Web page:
Senior Security: Fraud & Identity Theft

When you consider fraud & identity theft, the first culprits that come to mind are telemarketers, right?  Well, just like any other crime, those closest to the targeted victim are most likely the offender.  This includes financial advisors, home health workers and even family members.

dreamstime_xxl_91269790According to The National Adult Protective Services Association:

  • One in nine seniors reported being abused, neglected or exploited in the past twelve months; the rate of financial exploitation is extremely high, with 1 in 20 older adults indicating some form of perceived financial mistreatment occurring in the recent past
  • Elder abuse is vastly under-reported; only one in 44 cases of financial abuse is ever reported
  • Abused seniors are three times more likely to die and elder abuse victims are four times more likely to go into a nursing home
  • 90% of abusers are family members or trusted others
  • Almost one in ten financial abuse victims will turn to Medicaid as a direct result of their own monies being stolen from them
  • Cognitive impairment and the need for help with activities of daily living make victims more vulnerable to financial abuse

The methods that can be used to milk you or your loved one out of life savings and future financial security truly can be insidious.  Just this past week, I received a call from a family seeking help for their father after he shared his Social Security number with his new neighbor on the promise of being included in a mythical real estate investment.

So, what is the best course of action to create a wall around finances & personal security?

  1. Put a freeze on your credit.  By contacting TransUnion or Experian credit bureaus, you can put your credit on lock down so any perpetrator can’t get past even opening an account.  This is one of the few preventative steps you can take.  With PIN access, credit can be “re-activated” for use as appropriate.
  2. Good ol’ Life Lock.   This is where the internet works for you.  Scouring the net for your information to raise the red flag if a new account is opened or if there may be changes to your credit.
  3. Careful vetting of your “Guardians” – your trusted circle that helps maintain home, health & lifestyle.  This includes your CPA, estate lawyer, financial advisor, physicians, daily money manager and even your insurance agent.  Each of these individuals must come to you with not only familiar personal recommendations but endorsements from local and national organizations as well that you can verify directly.
  4. Do you have help within the home?  From housekeepers to home health aides – there is inherent risk.  Get organized.  There is a laundry list of security steps that everyone should take prior to having regular help within the home.  This includes but is not limited to:
    • Removal of any/all account or statement information.  Bank information, estate plans, utility bills, real estate documentation….. the list is extensive.  This critical information can be stored with a loved one or kept in a lock box.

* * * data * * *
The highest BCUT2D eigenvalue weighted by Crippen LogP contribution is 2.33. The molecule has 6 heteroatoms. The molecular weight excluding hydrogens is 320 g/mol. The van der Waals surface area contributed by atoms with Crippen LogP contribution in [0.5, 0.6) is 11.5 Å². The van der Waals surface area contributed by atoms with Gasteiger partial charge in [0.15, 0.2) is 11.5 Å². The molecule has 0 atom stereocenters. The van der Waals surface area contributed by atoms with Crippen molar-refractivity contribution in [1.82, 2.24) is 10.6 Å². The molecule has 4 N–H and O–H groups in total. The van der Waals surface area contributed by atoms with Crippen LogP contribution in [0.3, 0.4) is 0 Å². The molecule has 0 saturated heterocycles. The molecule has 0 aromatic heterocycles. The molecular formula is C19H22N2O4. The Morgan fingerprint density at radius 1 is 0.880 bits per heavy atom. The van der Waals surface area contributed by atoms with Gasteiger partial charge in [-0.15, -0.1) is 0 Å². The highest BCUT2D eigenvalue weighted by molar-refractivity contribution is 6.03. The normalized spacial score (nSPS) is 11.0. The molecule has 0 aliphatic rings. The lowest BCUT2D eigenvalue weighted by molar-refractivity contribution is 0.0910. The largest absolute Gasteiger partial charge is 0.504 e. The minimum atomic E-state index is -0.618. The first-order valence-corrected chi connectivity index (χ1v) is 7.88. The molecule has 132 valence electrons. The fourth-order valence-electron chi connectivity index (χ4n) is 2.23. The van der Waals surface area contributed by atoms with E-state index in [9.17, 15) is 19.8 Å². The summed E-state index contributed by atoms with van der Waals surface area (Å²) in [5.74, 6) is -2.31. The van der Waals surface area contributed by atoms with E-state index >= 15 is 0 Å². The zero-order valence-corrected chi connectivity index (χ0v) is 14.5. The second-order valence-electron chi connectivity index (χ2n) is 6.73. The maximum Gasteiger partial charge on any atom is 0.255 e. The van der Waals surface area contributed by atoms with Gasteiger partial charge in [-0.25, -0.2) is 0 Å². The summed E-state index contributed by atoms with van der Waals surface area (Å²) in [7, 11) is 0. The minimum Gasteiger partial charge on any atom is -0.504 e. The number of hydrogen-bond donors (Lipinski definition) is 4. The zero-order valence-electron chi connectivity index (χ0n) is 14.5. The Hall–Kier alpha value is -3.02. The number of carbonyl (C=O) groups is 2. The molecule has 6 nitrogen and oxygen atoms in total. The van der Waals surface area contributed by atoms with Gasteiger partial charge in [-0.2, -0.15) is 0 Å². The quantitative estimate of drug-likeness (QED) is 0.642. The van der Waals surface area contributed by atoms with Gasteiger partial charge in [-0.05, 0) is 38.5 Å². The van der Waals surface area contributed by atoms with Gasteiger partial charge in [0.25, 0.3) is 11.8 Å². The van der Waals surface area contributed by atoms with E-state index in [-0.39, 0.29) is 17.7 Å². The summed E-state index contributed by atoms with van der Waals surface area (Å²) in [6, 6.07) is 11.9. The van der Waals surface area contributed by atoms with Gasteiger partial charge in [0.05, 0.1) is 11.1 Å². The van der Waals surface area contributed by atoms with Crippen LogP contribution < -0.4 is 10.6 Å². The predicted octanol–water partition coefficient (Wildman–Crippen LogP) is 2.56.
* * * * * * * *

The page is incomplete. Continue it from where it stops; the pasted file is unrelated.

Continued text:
• Depending on health status and other factors, forwarding mail to a PO Box or a trusted individual may be wise.
      • To that end, if there is a level of comfort without paper records, activating paperless billing & statements is a safe bet.
    • PIN numbers & passwords must be activated on cable/internet access.  Running up Pay Per View charges and spending working hours surfing the web are abuse.
    • Install a personal safe or rent a safety deposit box for valuables.
    • Background checks:  how & when were they last completed?
  5. Passwords.  Each account needs it’s own security and must be guarded. Like it or not, the financial world is digital and the trail of logins, passwords, payment information, and other sensitive personal information is precarious.  Using a digital password keeper like LastPass or DashLane keeps your information accessible while still under the highest of security.  Further, you can designate a POA or another trusted individual access in the case of emergency, thus insuring bills are continually paid and your finances stay on track.

What’s still at stake despite all these measures?  Your Social Security number can still be used for medical and tax fraud.

Medical identity theft is on the rise as it enables the perpetrator to obtain drugs or submit fake bills in your name.  Your best course of action is to keep a record of all EOBs and immediately flag any charges that are not familiar.

Tax identity theft occurs when an individual files a false report under your name to obtain refund.  Being well prepared to file early & quickly is the safest recourse.  Any subsequent attempts to file will be rejected by the IRS.  Being organized throughout the year so when January rolls around, you can swiftly hand off your tax package to your vetted & trusted CPA is best.

At the end of the day, security for your identity and finances require ongoing support.  Incoming mail, email, statements and billing require scrutiny and evaluation.  Engaging your Guardians and family to assist is the first step to creating your own firewall of safety.

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